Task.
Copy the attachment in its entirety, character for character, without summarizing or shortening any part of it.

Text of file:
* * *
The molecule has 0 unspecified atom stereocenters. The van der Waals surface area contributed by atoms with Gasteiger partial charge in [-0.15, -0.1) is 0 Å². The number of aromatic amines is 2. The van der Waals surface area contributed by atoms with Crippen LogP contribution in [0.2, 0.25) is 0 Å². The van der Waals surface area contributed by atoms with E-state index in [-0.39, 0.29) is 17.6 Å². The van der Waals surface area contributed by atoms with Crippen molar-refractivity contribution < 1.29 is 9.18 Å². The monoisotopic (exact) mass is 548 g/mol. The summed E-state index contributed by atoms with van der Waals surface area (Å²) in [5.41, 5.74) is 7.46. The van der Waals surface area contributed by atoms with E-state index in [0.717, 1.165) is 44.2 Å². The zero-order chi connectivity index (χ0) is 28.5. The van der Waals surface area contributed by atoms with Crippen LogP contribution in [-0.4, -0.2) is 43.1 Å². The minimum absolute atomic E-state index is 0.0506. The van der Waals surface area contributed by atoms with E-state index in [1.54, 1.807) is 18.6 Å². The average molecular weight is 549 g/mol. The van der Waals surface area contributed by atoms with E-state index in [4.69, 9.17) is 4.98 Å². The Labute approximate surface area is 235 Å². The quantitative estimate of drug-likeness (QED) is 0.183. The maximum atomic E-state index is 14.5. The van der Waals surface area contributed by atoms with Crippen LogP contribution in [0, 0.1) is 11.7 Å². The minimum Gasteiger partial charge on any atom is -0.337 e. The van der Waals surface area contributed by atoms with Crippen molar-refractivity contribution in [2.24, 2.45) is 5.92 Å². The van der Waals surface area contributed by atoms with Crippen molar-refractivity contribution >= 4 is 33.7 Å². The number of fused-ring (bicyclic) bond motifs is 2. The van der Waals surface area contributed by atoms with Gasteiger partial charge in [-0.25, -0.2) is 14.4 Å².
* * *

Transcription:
The molecule has 0 unspecified atom stereocenters. The van der Waals surface area contributed by atoms with Gasteiger partial charge in [-0.15, -0.1) is 0 Å². The number of aromatic amines is 2. The van der Waals surface area contributed by atoms with Crippen LogP contribution in [0.2, 0.25) is 0 Å². The van der Waals surface area contributed by atoms with E-state index in [-0.39, 0.29) is 17.6 Å². The van der Waals surface area contributed by atoms with Crippen molar-refractivity contribution < 1.29 is 9.18 Å². The monoisotopic (exact) mass is 548 g/mol. The summed E-state index contributed by atoms with van der Waals surface area (Å²) in [5.41, 5.74) is 7.46. The van der Waals surface area contributed by atoms with E-state index in [0.717, 1.165) is 44.2 Å². The zero-order chi connectivity index (χ0) is 28.5. The van der Waals surface area contributed by atoms with Crippen LogP contribution in [-0.4, -0.2) is 43.1 Å². The minimum absolute atomic E-state index is 0.0506. The van der Waals surface area contributed by atoms with E-state index in [1.54, 1.807) is 18.6 Å². The average molecular weight is 549 g/mol. The van der Waals surface area contributed by atoms with E-state index in [4.69, 9.17) is 4.98 Å². The Labute approximate surface area is 235 Å². The quantitative estimate of drug-likeness (QED) is 0.183. The maximum atomic E-state index is 14.5. The van der Waals surface area contributed by atoms with Crippen LogP contribution in [0, 0.1) is 11.7 Å². The minimum Gasteiger partial charge on any atom is -0.337 e. The van der Waals surface area contributed by atoms with Crippen molar-refractivity contribution in [2.24, 2.45) is 5.92 Å². The van der Waals surface area contributed by atoms with Crippen molar-refractivity contribution >= 4 is 33.7 Å². The number of fused-ring (bicyclic) bond motifs is 2. The van der Waals surface area contributed by atoms with Gasteiger partial charge in [-0.25, -0.2) is 14.4 Å².